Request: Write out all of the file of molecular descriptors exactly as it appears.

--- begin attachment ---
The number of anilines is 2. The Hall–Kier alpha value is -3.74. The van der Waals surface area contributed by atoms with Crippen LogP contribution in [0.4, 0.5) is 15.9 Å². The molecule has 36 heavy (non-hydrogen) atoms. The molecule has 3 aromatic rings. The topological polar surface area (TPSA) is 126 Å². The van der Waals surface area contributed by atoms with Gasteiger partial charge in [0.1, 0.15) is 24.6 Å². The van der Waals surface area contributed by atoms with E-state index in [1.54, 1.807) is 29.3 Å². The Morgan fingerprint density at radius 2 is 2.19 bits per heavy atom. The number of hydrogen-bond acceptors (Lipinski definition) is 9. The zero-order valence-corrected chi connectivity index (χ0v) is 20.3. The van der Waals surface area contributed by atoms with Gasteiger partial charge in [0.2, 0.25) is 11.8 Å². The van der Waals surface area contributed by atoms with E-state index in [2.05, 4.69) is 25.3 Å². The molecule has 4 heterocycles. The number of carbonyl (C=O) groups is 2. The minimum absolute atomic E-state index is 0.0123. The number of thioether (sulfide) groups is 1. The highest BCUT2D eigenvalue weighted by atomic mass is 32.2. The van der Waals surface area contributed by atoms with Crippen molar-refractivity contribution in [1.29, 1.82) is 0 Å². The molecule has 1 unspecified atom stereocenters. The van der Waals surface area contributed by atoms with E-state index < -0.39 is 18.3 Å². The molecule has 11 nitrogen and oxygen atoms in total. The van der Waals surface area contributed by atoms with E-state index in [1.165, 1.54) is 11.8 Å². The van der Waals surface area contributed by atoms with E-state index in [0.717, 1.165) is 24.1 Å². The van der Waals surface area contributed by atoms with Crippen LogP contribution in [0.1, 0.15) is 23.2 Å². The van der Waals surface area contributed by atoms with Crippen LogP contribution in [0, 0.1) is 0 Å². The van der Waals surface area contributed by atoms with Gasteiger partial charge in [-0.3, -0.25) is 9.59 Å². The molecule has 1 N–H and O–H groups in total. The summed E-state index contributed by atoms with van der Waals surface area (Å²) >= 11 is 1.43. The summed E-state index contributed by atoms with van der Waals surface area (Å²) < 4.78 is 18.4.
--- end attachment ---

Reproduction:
The number of anilines is 2. The Hall–Kier alpha value is -3.74. The van der Waals surface area contributed by atoms with Crippen LogP contribution in [0.4, 0.5) is 15.9 Å². The molecule has 36 heavy (non-hydrogen) atoms. The molecule has 3 aromatic rings. The topological polar surface area (TPSA) is 126 Å². The van der Waals surface area contributed by atoms with Gasteiger partial charge in [0.1, 0.15) is 24.6 Å². The van der Waals surface area contributed by atoms with E-state index in [1.54, 1.807) is 29.3 Å². The Morgan fingerprint density at radius 2 is 2.19 bits per heavy atom. The number of hydrogen-bond acceptors (Lipinski definition) is 9. The zero-order valence-corrected chi connectivity index (χ0v) is 20.3. The van der Waals surface area contributed by atoms with Gasteiger partial charge in [0.2, 0.25) is 11.8 Å². The van der Waals surface area contributed by atoms with E-state index in [2.05, 4.69) is 25.3 Å². The molecule has 4 heterocycles. The number of carbonyl (C=O) groups is 2. The minimum absolute atomic E-state index is 0.0123. The number of thioether (sulfide) groups is 1. The highest BCUT2D eigenvalue weighted by atomic mass is 32.2. The van der Waals surface area contributed by atoms with Crippen molar-refractivity contribution in [1.29, 1.82) is 0 Å². The molecule has 1 unspecified atom stereocenters. The van der Waals surface area contributed by atoms with E-state index < -0.39 is 18.3 Å². The molecule has 11 nitrogen and oxygen atoms in total. The van der Waals surface area contributed by atoms with E-state index in [1.165, 1.54) is 11.8 Å². The van der Waals surface area contributed by atoms with E-state index in [0.717, 1.165) is 24.1 Å². The van der Waals surface area contributed by atoms with Crippen LogP contribution in [0.1, 0.15) is 23.2 Å². The van der Waals surface area contributed by atoms with Crippen LogP contribution in [0, 0.1) is 0 Å². The van der Waals surface area contributed by atoms with Gasteiger partial charge in [-0.3, -0.25) is 9.59 Å². The molecule has 1 N–H and O–H groups in total. The summed E-state index contributed by atoms with van der Waals surface area (Å²) >= 11 is 1.43. The summed E-state index contributed by atoms with van der Waals surface area (Å²) < 4.78 is 18.4.